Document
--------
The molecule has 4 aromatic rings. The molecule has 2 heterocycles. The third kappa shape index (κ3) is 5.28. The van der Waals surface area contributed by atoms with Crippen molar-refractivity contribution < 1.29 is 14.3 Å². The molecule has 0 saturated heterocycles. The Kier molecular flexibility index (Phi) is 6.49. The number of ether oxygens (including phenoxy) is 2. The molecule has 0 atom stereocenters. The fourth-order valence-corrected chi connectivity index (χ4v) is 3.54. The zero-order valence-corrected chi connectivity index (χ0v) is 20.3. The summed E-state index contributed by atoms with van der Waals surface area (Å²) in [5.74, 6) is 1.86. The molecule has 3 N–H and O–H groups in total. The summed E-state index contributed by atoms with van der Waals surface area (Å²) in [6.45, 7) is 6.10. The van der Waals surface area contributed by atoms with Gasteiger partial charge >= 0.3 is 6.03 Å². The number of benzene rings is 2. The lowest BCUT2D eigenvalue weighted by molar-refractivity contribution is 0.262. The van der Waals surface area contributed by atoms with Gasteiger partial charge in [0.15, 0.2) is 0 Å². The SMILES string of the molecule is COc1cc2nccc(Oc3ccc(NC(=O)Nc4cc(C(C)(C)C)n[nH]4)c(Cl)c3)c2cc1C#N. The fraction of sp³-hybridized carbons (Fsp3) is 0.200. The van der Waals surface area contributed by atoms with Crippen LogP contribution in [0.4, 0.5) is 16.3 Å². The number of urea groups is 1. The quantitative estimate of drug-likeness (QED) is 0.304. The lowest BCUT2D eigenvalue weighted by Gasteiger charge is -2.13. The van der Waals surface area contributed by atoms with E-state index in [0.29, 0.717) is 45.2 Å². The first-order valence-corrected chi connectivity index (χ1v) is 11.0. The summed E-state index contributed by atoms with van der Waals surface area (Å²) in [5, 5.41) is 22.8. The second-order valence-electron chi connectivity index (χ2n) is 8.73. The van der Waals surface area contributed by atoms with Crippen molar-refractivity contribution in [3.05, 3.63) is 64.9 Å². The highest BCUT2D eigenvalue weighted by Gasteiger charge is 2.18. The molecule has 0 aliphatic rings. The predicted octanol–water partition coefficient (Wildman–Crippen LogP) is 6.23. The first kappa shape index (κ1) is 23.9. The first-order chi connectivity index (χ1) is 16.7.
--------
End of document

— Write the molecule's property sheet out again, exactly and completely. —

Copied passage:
The molecule has 4 aromatic rings. The molecule has 2 heterocycles. The third kappa shape index (κ3) is 5.28. The van der Waals surface area contributed by atoms with Crippen molar-refractivity contribution < 1.29 is 14.3 Å². The molecule has 0 saturated heterocycles. The Kier molecular flexibility index (Phi) is 6.49. The number of ether oxygens (including phenoxy) is 2. The molecule has 0 atom stereocenters. The fourth-order valence-corrected chi connectivity index (χ4v) is 3.54. The zero-order valence-corrected chi connectivity index (χ0v) is 20.3. The summed E-state index contributed by atoms with van der Waals surface area (Å²) in [5.74, 6) is 1.86. The molecule has 3 N–H and O–H groups in total. The summed E-state index contributed by atoms with van der Waals surface area (Å²) in [6.45, 7) is 6.10. The van der Waals surface area contributed by atoms with Gasteiger partial charge >= 0.3 is 6.03 Å². The number of benzene rings is 2. The lowest BCUT2D eigenvalue weighted by molar-refractivity contribution is 0.262. The van der Waals surface area contributed by atoms with Gasteiger partial charge in [0.15, 0.2) is 0 Å². The SMILES string of the molecule is COc1cc2nccc(Oc3ccc(NC(=O)Nc4cc(C(C)(C)C)n[nH]4)c(Cl)c3)c2cc1C#N. The fraction of sp³-hybridized carbons (Fsp3) is 0.200. The van der Waals surface area contributed by atoms with Crippen LogP contribution in [0.4, 0.5) is 16.3 Å². The number of urea groups is 1. The quantitative estimate of drug-likeness (QED) is 0.304. The lowest BCUT2D eigenvalue weighted by Gasteiger charge is -2.13. The van der Waals surface area contributed by atoms with E-state index in [0.29, 0.717) is 45.2 Å². The first-order valence-corrected chi connectivity index (χ1v) is 11.0. The summed E-state index contributed by atoms with van der Waals surface area (Å²) in [5, 5.41) is 22.8. The second-order valence-electron chi connectivity index (χ2n) is 8.73. The van der Waals surface area contributed by atoms with Crippen molar-refractivity contribution in [3.05, 3.63) is 64.9 Å². The highest BCUT2D eigenvalue weighted by Gasteiger charge is 2.18. The molecule has 0 aliphatic rings. The predicted octanol–water partition coefficient (Wildman–Crippen LogP) is 6.23. The first kappa shape index (κ1) is 23.9. The first-order chi connectivity index (χ1) is 16.7.